Monday, May 30, 2016

A change in screening method

The price channel breakout method that I have used for years is no longer productive, and indeed the rest of my trading strategy has drifted so far from trading signals that the price channel breakouts have become an anomaly of sorts.

I'm trying something new this week: I shall replace the the trading signal method with a daily screening of my analytical universe, considering all symbols that meet my criteria as being candidates for further analysis.

I have updated Tuesday's Prospects post with such an analysis. Tuesday's Prospects uses both the trading signal method and the all-symbol screening method. Subsequent Prospects won't include the trading signals but rather will look at all-symbol screening and earnings announcements only.

The criteria are a price of $30 or greater, average volume of 3 million shares a day or greater, implied volatility in the 50th percentile or higher of one-year range and distance from the next earnings announcement of six weeks or more.

-- Tim Bovee, Portland, Oregon, May 24, 2016

Connectography: Mapping the Future of Global Civilization
by Parag Khanna


Tradecraft: Playing the odds to build winning stock market trades from options, a description of how I trade, can be read here.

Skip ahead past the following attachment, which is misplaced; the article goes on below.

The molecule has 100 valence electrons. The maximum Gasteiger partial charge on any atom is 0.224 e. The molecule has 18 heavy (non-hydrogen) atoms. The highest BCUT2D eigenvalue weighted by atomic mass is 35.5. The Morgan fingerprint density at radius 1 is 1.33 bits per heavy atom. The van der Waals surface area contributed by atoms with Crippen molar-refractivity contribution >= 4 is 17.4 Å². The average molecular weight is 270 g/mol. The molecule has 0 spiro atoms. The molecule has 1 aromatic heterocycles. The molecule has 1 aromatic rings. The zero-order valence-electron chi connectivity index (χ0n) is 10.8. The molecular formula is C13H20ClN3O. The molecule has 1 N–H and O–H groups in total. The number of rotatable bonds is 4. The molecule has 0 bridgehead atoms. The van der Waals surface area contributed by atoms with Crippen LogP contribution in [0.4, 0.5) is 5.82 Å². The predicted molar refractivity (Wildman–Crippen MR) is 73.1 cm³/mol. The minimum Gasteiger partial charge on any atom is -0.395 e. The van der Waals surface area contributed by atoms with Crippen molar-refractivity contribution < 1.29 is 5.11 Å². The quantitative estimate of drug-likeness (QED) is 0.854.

Elliott wave analysis tracks patterns in price movements. StockCharts has a good explainer. The principal practioner of Elliott wave analysis is Robert Prechter at Elliott Wave International. His book, Elliott Wave Principle, is a must-read for people interested in this form of analysis, as is his most recent publication, Visual Guide to Elliott Wave Trading


Two social media feeds provide notification whenever something new is posted.

Tim Bovee, Private Trader tracks the analysis and trades of a private trader for his own accounts. Nothing in this blog constitutes a recommendation to buy or sell stocks, options or any other financial instrument. The only purpose of this blog is to provide education and entertainment.
No trader is ever 100 percent successful in his or her trades. Trading in the stock and option markets is risky and uncertain. Each trader must make trading decisions for his or her own account, and take responsibility for the consequences.

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